Samsung SPH-A560 (Sprint) review: Samsung SPH-A560 (Sprint)

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The Good Light, compact clamshell with no external antenna; speakerphone; loud earpiece and ringer volume; analog roaming.

The Bad Muddy voice quality; no Web access or multimedia messaging; small internal display; no external screen.

The Bottom Line The inexpensive Samsung SPH-A560 offers basic features and mixed performance in an aesthetically unpretentious package.

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5.3 Overall
  • Design 5
  • Features 6
  • Performance 5

Samsung SPH-A560

You probably wouldn't expect much from a phone that cost only about $10 with a service contract. Chances are, you'd be downright suspicious. But the Samsung SPH-A560 for Sprint PCS may surprise you. It isn't anything James Bond would be caught carrying, but with a speakerphone and voice dialing, it offers more than you might assume. On the downside, the minimalist design will disappoint everyone but the most basic user. Also, the Samsung SPH-A560 lacks a Web browser, and its voice quality is unimpressive. We would pass on it for frequent chatting or if we had to pay the full price of $169, but if you can get it for nearly free and plan to use it only for emergencies, it's not such a bad choice. The compact Samsung SPH-A560 (3.54 by 1.85 by 0.99 inches and 3.35 ounces) has the same wedge-shaped top hiding its antenna as its similarly shaped but better-endowed cousin, the Samsung PM-A840. Encased in a navy blue, matte-plastic faceplate with smooth silver edges, the A560 lacks any external adornment save a volume toggle and a headset jack on the left spine, a speaker grillelike design on the front (which is is actually a red message-waiting LED), and a real speakerphone grille behind the right shoulder. The phone has no external display, which means you have to open it to see the caller's identity.

Bare bones: The Samsung SPH-A560 has a simple design.

Inside you'll find a pedestrian display. Though it is bright and supports 65,000 colors, it's relatively small at 1.75 inches diagonally. You can, however, change the contrast and the backlighting, and larger fonts will help the vision-impaired make sure they've hit the correct keys. As with the Samsung PM-A840, you can program the five-way navigation toggles for direct access to specific functions. The phone also has two soft keys, Talk and End buttons, and a Back key. Above the toggle is a small speakerphone button.

The unimaginative but functional ice-blue-backlit keypad is a mixed bag. Raised ridges bracketing the 5 key barely make up for the nearly flush buttons, which make dialing by feel difficult. That said, the keys are a bit larger than those on the A840, lessening the chance for misdialing.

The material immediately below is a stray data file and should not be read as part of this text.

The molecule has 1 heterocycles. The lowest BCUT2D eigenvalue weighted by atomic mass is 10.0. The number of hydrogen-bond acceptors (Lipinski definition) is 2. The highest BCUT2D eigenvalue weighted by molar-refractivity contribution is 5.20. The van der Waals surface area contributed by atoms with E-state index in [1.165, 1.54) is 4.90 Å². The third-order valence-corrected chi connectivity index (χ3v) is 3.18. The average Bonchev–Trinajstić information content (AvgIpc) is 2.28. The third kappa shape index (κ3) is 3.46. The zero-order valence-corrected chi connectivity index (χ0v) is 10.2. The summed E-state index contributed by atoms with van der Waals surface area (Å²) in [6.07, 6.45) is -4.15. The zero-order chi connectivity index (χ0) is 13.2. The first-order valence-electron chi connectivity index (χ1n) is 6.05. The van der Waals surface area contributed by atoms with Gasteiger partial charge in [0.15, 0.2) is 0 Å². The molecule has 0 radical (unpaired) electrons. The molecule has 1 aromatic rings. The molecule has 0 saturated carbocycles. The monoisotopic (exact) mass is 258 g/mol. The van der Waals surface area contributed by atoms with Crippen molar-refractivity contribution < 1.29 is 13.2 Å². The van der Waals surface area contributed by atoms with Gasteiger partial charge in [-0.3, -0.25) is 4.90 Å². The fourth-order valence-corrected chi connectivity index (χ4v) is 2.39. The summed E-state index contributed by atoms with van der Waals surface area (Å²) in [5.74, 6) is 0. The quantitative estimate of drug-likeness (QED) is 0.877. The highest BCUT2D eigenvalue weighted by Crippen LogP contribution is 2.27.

The Samsung SPH-A560's surprisingly--and probably unnecessarily--expansive phone book has room for 299 entries, with room for up to five numbers, an e-mail address, and a Web address for each. You can organize contacts into groups or pair them with one of 15 polyphonic ring tones, 20 polyphonic "melodies," and 9 monophonic tones.

Other features include a vibrate mode, text messaging, a scheduler, a world clock, an alarm clock, a to-do list, a memo pad, a calculator, and a countdown timer. You also get a handful of higher-end frills, such as voice dialing and commands, voice memos, and a speakerphone (with a dedicated button) but no Web browser or camera--and hence, no multimedia messaging. You can't even receive pictures sent in a message. Instead, you'll receive a really long URL, which is probably more trouble than it's worth. You'll have to manually copy every letter, number, character, colon, backslash, underscore, question mark, period, and equal sign in the approximately 60-character address into your desktop browser just to see some crummy VGA snapshot.

You can personalize the A560 with a variety of wallpaper, but since it doesn't have a Web browser, you can't download additional options or other ring tones. You can't buy games, either, nor do any come with the phone.

Considering that the trimode (CDMA 800/1900; AMPS 800) Samsung SPH-A560 has an internal antenna, it provided solid reception in usually troublesome Manhattan, where we tested it. Both voice and ringer volume were loud enough, but voices sounded thick and muddy, requiring us to set the volume louder than was probably safe. The speakerphone's quality wasn't much better, which we expected, but the rear speaker placement muffled the scratchy sound. For the best sound, be sure to rest the phone upside down.

Rated talk-time battery life is short: 3.3 hours in digital mode and 2 hours in analog mode. In our tests, we came in at just 3 hours of digital talk time. According to FCC radiation tests, the A560 has a digital SAR rating of 1.2 watts per kilogram and an analog SAR rating of 1.12 watts per kilogram.

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